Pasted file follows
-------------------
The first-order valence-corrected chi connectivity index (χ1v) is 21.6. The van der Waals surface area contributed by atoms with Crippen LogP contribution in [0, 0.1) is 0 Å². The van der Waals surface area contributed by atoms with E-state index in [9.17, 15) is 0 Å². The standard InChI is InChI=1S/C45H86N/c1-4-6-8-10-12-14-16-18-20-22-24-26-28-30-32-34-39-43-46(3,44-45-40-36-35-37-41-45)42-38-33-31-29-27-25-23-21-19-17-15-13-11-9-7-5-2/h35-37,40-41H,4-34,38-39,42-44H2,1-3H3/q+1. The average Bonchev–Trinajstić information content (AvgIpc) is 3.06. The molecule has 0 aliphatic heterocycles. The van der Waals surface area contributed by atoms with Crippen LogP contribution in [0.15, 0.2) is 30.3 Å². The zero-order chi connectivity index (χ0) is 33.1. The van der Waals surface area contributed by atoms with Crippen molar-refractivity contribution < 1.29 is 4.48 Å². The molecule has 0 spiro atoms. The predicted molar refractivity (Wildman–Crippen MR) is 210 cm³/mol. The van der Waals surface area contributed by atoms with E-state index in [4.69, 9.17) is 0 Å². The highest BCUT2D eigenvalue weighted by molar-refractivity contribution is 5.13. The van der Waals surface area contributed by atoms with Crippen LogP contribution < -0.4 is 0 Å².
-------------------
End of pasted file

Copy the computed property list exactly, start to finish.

The first-order valence-corrected chi connectivity index (χ1v) is 21.6. The van der Waals surface area contributed by atoms with Crippen LogP contribution in [0, 0.1) is 0 Å². The van der Waals surface area contributed by atoms with E-state index in [9.17, 15) is 0 Å². The standard InChI is InChI=1S/C45H86N/c1-4-6-8-10-12-14-16-18-20-22-24-26-28-30-32-34-39-43-46(3,44-45-40-36-35-37-41-45)42-38-33-31-29-27-25-23-21-19-17-15-13-11-9-7-5-2/h35-37,40-41H,4-34,38-39,42-44H2,1-3H3/q+1. The average Bonchev–Trinajstić information content (AvgIpc) is 3.06. The molecule has 0 aliphatic heterocycles. The van der Waals surface area contributed by atoms with Crippen LogP contribution in [0.15, 0.2) is 30.3 Å². The zero-order chi connectivity index (χ0) is 33.1. The van der Waals surface area contributed by atoms with Crippen molar-refractivity contribution < 1.29 is 4.48 Å². The molecule has 0 spiro atoms. The predicted molar refractivity (Wildman–Crippen MR) is 210 cm³/mol. The van der Waals surface area contributed by atoms with E-state index in [4.69, 9.17) is 0 Å². The highest BCUT2D eigenvalue weighted by molar-refractivity contribution is 5.13. The van der Waals surface area contributed by atoms with Crippen LogP contribution < -0.4 is 0 Å².